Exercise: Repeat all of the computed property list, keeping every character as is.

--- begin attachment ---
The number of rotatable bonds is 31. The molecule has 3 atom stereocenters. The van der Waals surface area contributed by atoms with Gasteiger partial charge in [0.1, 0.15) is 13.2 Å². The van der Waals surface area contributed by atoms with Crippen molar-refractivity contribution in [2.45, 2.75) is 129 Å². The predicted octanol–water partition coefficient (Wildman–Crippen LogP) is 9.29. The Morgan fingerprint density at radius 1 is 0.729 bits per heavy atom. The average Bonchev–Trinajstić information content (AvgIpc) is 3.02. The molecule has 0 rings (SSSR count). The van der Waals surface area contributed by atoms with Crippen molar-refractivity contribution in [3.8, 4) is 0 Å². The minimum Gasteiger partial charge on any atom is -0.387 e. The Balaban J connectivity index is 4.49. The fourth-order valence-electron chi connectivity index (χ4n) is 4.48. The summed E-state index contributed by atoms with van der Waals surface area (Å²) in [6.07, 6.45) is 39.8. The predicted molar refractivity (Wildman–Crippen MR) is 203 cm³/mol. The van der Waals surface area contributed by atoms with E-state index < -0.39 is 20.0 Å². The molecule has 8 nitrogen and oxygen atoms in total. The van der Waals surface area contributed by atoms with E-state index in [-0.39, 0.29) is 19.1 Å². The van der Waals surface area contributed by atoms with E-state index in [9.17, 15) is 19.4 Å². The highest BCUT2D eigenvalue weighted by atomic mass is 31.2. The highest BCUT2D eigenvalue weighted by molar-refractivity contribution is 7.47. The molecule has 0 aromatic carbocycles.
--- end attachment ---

The number of rotatable bonds is 31. The molecule has 3 atom stereocenters. The van der Waals surface area contributed by atoms with Gasteiger partial charge in [0.1, 0.15) is 13.2 Å². The van der Waals surface area contributed by atoms with Crippen molar-refractivity contribution in [2.45, 2.75) is 129 Å². The predicted octanol–water partition coefficient (Wildman–Crippen LogP) is 9.29. The Morgan fingerprint density at radius 1 is 0.729 bits per heavy atom. The average Bonchev–Trinajstić information content (AvgIpc) is 3.02. The molecule has 0 rings (SSSR count). The van der Waals surface area contributed by atoms with Crippen molar-refractivity contribution in [3.8, 4) is 0 Å². The minimum Gasteiger partial charge on any atom is -0.387 e. The Balaban J connectivity index is 4.49. The fourth-order valence-electron chi connectivity index (χ4n) is 4.48. The summed E-state index contributed by atoms with van der Waals surface area (Å²) in [6.07, 6.45) is 39.8. The predicted molar refractivity (Wildman–Crippen MR) is 203 cm³/mol. The van der Waals surface area contributed by atoms with E-state index < -0.39 is 20.0 Å². The molecule has 8 nitrogen and oxygen atoms in total. The van der Waals surface area contributed by atoms with E-state index in [-0.39, 0.29) is 19.1 Å². The van der Waals surface area contributed by atoms with E-state index in [9.17, 15) is 19.4 Å². The highest BCUT2D eigenvalue weighted by atomic mass is 31.2. The highest BCUT2D eigenvalue weighted by molar-refractivity contribution is 7.47. The molecule has 0 aromatic carbocycles.